If I could one day have some personal impact on the world, it would not be to advance a social or political issue, even though, like anyone, I feel strongly about certain issues. It would be to advance the level of respect and self-control we all employ when we promote the social and political ideals we hold, whatever they may be. Civility in public discourse is hardly a novel topic these days, but two separate encounters this week emphasized what a challenge we face, and, frankly, left me more than a little discouraged.
The first was a not-atypical email complaint from a reader who said in an unsigned missive, responding to Jim Davis's Sunday column, that "rarely is a conservative columnist presented" on our Opinion page and "almost all submissions" are from "leftists," making us "handmaidens for the democrats (sic) and the left!" Setting aside the clear insult in the writer's tone, I couldn't help wondering whether he deliberately ignored a substantial portion of what we regularly present on our Opinion page.
I replied to point out that of 18 editorial cartoons we had published in the past two weeks, six had a decidedly conservative bent, including one that called Bill Clinton a "sex assaulter," one that showed Democrats lobbing "Trump attacks" from behind a soldier's flag-draped coffin and one that showed Hillary Clinton's dossier attacks on President Donald Trump blowing up in her face. Of course, we had some liberal-oriented cartoons, too, in that period (six as it turned out) and some that weren't particularly partisan (also six). I also pointed out that we routinely publish the viewpoints of conservatives like Walter E. Williams and Byron York, as well as many other noted conservative thinkers on state and national topics. My point being, as I've often stated, that the goal of our Opinion page, in addition to presenting the newspaper's institutional voice on matters of importance to the suburbs, is to engage and challenge readers from every vantage point on the key issues of the day. Our belief is that confronting ideas you don't agree with helps you deepen the positions you hold just as much as cheering ideas you do agree with does -- and may lead you to change your mind. Either way, the republic is strengthened through the democratic exchange of ideas.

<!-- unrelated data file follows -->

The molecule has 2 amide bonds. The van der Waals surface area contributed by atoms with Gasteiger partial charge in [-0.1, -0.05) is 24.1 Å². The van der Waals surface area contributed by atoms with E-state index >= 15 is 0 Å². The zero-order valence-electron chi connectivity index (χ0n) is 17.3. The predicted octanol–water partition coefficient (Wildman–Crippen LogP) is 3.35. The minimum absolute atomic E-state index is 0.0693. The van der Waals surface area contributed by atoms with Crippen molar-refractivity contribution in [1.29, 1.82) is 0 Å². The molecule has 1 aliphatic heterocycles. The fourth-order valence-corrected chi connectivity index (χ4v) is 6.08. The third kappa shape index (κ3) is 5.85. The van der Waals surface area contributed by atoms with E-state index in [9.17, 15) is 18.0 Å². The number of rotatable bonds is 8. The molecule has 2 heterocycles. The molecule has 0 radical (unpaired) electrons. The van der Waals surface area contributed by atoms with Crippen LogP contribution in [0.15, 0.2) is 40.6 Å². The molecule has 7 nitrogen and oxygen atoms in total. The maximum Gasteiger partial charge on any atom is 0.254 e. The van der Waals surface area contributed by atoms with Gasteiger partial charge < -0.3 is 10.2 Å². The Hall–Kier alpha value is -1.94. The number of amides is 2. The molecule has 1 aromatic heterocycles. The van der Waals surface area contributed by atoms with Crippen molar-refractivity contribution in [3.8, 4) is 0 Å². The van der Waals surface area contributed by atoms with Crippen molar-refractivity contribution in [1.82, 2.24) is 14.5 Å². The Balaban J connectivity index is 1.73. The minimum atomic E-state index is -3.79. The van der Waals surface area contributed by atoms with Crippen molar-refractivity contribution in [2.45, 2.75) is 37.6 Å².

The email writer's response, also not atypical in such circumstances, was essentially that our efforts are insufficient and, by implication, insincere.
Then arrived in the mail an envelope containing only a folded-up tear sheet of an Opinion page bearing the hand-scrawled message in bold-black marker, "SO LIBERAL, NOT WORTH READING." A large black "L" marked five offending items -- including the aforementioned cartoon criticizing Democrats, a letter saying that Gov. Bruce Rauner isn't conservative enough and a Lee Hamilton column expressing faith that Americans can rise above our present climate of toxic discourse. Granted, he also was offended by a letter critical of Vice President Mike Pence's show of protest against kneeling football players and a Kathleen Parker column praising -- let's be clear, Republican -- former President George Bush for remarks critical of President Trump. But of five items branded as "liberal" in this reader's mind, two were demonstrably conservative, one praised traditional American values and one at least sided with a president whose conservative credentials were never previously challenged.
How, I wondered, do we, any of us, hope to make a constructive difference in the world if we are so willing either to ignore blatant evidence disputing our own point of view or to discredit the motives behind the evidence? This is, I think, one of the most important questions we face today, and I don't mean to suggest it comes entirely from one end of the political spectrum. We hear it from both ends. If I'm honest with myself, I have to admit I'm sometimes guilty, too. I bet you are sometimes, as well. It is a natural impulse to want to win an argument, which of course is what much of that which appears on the Opinion page strives to do. But the larger aim of the page itself is to rise above argument and let discussion lead to better decisions on matters of policy and behavior.
I agree with the theme of Hamilton's previously maligned column, which stated that Americans "believe in the words of the Constitution's preamble, 'To strive for a more perfect union.' " It can be discouraging to confront so many people who believe that that "more perfect union" will come only through the elimination of any view they disdain. Still, I trust that the reason the arc of history bends toward justice is in the democratic process of debate and persuasion that demands we all acknowledge and respect the ideals others espouse, even as we promote and defend our own. None of the political ideals we hold has meaning, it occurs to me, if that one isn't upheld.